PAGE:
I'll go back and try a few more drivers in the same session, and we can see if the results are consistent or differ between drivers. I do know that my swing has a lot of variables, club selection being just one of them, and I feel that just having a quality driver to practice with will help me to nail down the other particulars and build a consistent, correct swing. THEN we can talk about an advanced, in-person fitting to determine the nitpicky details about this club or that, this shaft or that. –  KeithS Jun 11 '12 at 19:56
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3 Answers 3

Based on the original question and the following comments, here are some suggestions:

  • As mentioned by gbianchi, try clubs at an actual golf range. Simulators can be poorly calibrated for one, but also users may feel pressured to swing harder because the distance is displayed for all observers to see. Search for free 'demo days' hosted at your local driving range or golf course.

http://taylormadegolf.com/on/demandware.store/Sites-TMaG-Site/default/Stores-FindFittingCentersDemoDays

http://www.callawaygolf.com/global/en-us/custom-fitting/demo-days.html

Don't forget to bring your current driver to test them side-by-side. You need a reference!

  • Ball flight "D" in the image from Michael Myers would typically result from a proper swing path (not inside out) and a closed face. First thing I would recommend is to check your stance and setup. Have someone take a picture of your setup from behind and in front and compare it to any pro. Check the direction your feet are aimed, your shoulders, your back, your arms, etc.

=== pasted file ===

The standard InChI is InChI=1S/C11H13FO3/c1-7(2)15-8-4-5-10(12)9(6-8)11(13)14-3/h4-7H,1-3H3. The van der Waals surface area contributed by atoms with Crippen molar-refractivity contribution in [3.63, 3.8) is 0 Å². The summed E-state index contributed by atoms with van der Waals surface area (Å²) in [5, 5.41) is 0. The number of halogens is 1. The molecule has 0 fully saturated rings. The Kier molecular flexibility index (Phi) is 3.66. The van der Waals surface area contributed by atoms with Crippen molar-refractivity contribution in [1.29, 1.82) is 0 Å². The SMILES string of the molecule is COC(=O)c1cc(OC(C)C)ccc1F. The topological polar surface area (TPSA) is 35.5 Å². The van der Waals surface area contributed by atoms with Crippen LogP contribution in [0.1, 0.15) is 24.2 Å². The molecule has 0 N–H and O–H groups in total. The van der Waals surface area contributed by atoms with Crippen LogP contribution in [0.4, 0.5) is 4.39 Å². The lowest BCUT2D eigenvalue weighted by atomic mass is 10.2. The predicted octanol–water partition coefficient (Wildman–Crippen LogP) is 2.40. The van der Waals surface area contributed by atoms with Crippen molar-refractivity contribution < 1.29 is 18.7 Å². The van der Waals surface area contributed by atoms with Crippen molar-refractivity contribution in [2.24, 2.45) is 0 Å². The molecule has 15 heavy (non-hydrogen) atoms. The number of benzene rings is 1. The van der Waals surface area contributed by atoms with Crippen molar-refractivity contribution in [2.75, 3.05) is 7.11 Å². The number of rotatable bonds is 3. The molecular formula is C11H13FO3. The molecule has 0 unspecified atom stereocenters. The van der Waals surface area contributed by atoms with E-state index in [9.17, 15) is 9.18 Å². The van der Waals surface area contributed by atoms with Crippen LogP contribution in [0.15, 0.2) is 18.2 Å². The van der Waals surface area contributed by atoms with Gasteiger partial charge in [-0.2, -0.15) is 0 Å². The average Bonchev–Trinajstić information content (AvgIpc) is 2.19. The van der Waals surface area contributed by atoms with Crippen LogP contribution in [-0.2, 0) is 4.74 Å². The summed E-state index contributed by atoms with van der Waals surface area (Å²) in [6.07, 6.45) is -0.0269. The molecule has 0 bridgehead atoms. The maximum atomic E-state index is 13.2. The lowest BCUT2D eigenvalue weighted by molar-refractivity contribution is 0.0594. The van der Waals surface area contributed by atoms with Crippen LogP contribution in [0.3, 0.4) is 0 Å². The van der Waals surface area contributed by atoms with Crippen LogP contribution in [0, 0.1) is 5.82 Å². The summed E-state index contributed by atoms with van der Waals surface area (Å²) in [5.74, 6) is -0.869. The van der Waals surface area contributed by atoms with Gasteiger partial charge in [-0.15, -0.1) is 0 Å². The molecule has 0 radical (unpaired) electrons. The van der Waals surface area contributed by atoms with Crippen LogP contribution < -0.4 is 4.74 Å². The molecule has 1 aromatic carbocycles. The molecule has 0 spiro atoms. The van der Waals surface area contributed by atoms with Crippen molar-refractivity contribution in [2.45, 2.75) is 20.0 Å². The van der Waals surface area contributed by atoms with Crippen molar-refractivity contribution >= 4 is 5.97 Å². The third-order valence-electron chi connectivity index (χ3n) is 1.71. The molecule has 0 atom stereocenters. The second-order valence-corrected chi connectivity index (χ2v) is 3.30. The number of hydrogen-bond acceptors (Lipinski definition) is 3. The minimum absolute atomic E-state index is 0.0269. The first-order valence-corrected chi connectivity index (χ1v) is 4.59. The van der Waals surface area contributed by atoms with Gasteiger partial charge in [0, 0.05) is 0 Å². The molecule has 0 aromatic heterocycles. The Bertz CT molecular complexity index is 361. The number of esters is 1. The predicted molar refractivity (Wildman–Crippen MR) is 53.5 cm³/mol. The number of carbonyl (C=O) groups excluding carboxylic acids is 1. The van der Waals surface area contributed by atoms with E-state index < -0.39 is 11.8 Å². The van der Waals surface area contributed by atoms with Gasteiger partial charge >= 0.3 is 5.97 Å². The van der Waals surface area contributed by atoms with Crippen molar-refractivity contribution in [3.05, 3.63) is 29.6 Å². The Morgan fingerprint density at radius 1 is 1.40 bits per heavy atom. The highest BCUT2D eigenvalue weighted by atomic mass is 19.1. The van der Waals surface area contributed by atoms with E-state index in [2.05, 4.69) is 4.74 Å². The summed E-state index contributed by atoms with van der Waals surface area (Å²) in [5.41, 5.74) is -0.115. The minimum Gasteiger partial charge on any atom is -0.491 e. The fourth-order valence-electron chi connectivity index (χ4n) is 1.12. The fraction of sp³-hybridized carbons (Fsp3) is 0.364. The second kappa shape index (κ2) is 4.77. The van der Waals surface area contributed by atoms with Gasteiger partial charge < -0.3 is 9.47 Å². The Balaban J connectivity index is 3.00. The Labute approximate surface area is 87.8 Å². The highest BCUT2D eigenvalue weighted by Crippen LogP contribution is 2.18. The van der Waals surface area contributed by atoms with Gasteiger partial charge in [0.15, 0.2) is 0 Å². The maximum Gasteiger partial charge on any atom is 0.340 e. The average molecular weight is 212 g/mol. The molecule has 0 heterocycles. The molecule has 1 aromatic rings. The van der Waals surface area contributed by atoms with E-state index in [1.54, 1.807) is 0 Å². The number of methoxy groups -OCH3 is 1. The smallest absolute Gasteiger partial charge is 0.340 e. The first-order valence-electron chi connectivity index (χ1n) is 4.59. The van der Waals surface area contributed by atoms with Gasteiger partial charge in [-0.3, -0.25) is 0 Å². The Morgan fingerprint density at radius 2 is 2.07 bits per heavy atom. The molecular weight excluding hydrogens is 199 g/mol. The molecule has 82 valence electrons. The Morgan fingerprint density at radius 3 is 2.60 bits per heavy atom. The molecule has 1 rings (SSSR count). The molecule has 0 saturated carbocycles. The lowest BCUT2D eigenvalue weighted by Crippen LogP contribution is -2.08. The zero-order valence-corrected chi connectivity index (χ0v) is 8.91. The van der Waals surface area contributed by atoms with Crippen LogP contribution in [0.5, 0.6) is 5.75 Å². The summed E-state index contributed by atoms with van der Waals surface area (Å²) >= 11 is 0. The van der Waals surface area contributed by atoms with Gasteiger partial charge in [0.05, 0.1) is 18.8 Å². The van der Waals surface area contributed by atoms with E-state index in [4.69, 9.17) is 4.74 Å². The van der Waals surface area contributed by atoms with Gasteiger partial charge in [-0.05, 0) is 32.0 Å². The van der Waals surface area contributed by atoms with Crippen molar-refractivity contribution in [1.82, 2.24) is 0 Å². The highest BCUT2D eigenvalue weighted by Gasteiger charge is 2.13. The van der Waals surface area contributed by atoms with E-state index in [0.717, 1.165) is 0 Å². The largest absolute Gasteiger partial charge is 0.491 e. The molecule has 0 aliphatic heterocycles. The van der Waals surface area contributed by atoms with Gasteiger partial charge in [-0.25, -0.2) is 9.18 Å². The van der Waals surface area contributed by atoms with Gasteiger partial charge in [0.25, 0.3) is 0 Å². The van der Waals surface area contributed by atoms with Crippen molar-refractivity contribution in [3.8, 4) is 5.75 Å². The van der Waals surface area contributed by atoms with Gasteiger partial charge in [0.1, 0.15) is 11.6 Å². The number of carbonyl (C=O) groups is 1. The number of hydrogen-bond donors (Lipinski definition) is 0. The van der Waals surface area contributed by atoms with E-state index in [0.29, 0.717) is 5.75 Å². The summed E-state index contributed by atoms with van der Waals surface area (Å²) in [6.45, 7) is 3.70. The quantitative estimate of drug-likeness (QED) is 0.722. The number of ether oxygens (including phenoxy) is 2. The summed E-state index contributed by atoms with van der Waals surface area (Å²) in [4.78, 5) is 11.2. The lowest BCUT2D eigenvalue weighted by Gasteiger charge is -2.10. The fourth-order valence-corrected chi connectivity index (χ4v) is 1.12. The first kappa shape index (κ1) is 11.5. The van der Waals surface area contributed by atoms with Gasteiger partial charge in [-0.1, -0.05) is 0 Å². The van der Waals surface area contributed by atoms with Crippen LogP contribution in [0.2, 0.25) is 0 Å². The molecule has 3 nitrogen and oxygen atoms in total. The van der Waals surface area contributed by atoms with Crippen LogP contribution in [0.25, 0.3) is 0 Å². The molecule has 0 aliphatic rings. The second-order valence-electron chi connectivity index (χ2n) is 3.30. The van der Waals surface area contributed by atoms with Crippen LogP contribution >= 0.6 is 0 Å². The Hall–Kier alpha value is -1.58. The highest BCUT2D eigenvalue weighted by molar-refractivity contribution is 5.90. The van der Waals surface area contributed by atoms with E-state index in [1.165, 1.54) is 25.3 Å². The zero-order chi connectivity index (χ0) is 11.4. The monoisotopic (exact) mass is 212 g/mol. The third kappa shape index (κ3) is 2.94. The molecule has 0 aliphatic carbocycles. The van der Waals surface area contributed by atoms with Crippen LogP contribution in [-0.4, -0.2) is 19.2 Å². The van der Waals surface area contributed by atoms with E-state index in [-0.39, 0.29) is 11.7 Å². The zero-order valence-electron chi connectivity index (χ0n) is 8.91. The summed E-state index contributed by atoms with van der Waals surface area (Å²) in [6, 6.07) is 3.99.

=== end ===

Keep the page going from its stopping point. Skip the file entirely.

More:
If that doesn't change anything or you want a quick fix, try weakening your grip by either changing to an overlap or interlocking grip like you tried (generally, from weakest to strongest: overlapping, interlocking, baseball grip). You can also try to roll your left hand out so that the velcro on your glove faces more toward your target and less upward.

Take these tips with a grain of salt. There's not much we can do without seeing your swing. Which leads me to my final suggestion...

  • Get a lesson. This should really be 1. Surely, you should probably upgrade from the 30 dollar kiddie club, but maybe buy a used driver, and use the money you saved for a set of lessons (and range balls to practice what you learn). In my experience, it is typically the swing and not the club that is the problem. Newer clubs might be more forgiving if you miss the sweet spot, or may go 5-10 yards further, but they won't fix your swing.